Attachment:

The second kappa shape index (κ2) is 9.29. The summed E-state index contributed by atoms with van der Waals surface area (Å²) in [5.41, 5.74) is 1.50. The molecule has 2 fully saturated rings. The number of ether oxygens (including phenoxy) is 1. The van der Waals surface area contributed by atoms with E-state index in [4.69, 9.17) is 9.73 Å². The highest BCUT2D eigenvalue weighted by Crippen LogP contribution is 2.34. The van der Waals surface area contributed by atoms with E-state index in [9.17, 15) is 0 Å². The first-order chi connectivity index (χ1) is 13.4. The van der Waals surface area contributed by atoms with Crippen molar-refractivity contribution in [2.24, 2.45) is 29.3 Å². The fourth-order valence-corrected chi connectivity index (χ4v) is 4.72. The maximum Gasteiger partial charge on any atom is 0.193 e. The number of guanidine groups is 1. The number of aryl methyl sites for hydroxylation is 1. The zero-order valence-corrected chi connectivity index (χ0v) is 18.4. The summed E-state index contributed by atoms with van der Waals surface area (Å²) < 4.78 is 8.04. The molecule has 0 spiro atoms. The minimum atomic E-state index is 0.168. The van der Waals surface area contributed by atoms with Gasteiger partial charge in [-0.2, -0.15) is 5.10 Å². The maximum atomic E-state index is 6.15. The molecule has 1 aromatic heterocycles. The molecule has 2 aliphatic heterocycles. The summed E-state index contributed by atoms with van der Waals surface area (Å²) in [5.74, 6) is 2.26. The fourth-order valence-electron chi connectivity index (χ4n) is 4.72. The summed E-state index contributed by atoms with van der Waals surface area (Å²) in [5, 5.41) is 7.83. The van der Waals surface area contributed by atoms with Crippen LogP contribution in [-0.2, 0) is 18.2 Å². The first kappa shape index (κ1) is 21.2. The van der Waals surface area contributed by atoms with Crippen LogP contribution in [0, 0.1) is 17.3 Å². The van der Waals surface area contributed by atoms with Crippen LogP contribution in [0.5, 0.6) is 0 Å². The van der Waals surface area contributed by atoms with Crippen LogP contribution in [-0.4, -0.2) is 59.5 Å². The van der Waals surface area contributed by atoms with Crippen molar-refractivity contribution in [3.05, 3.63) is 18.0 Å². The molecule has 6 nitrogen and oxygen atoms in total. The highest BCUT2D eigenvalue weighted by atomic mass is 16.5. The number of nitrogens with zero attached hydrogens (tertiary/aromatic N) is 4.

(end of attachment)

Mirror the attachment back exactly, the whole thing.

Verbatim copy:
The second kappa shape index (κ2) is 9.29. The summed E-state index contributed by atoms with van der Waals surface area (Å²) in [5.41, 5.74) is 1.50. The molecule has 2 fully saturated rings. The number of ether oxygens (including phenoxy) is 1. The van der Waals surface area contributed by atoms with E-state index in [4.69, 9.17) is 9.73 Å². The highest BCUT2D eigenvalue weighted by Crippen LogP contribution is 2.34. The van der Waals surface area contributed by atoms with E-state index in [9.17, 15) is 0 Å². The first-order chi connectivity index (χ1) is 13.4. The van der Waals surface area contributed by atoms with Crippen molar-refractivity contribution in [2.24, 2.45) is 29.3 Å². The fourth-order valence-corrected chi connectivity index (χ4v) is 4.72. The maximum Gasteiger partial charge on any atom is 0.193 e. The number of guanidine groups is 1. The number of aryl methyl sites for hydroxylation is 1. The zero-order valence-corrected chi connectivity index (χ0v) is 18.4. The summed E-state index contributed by atoms with van der Waals surface area (Å²) < 4.78 is 8.04. The molecule has 0 spiro atoms. The minimum atomic E-state index is 0.168. The van der Waals surface area contributed by atoms with Gasteiger partial charge in [-0.2, -0.15) is 5.10 Å². The maximum atomic E-state index is 6.15. The molecule has 1 aromatic heterocycles. The molecule has 2 aliphatic heterocycles. The summed E-state index contributed by atoms with van der Waals surface area (Å²) in [5.74, 6) is 2.26. The fourth-order valence-electron chi connectivity index (χ4n) is 4.72. The summed E-state index contributed by atoms with van der Waals surface area (Å²) in [5, 5.41) is 7.83. The van der Waals surface area contributed by atoms with Crippen LogP contribution in [-0.2, 0) is 18.2 Å². The first kappa shape index (κ1) is 21.2. The van der Waals surface area contributed by atoms with Crippen LogP contribution in [0, 0.1) is 17.3 Å². The van der Waals surface area contributed by atoms with Crippen LogP contribution in [0.5, 0.6) is 0 Å². The van der Waals surface area contributed by atoms with Crippen LogP contribution in [-0.4, -0.2) is 59.5 Å². The van der Waals surface area contributed by atoms with Crippen molar-refractivity contribution in [3.05, 3.63) is 18.0 Å². The molecule has 6 nitrogen and oxygen atoms in total. The highest BCUT2D eigenvalue weighted by atomic mass is 16.5. The number of nitrogens with zero attached hydrogens (tertiary/aromatic N) is 4.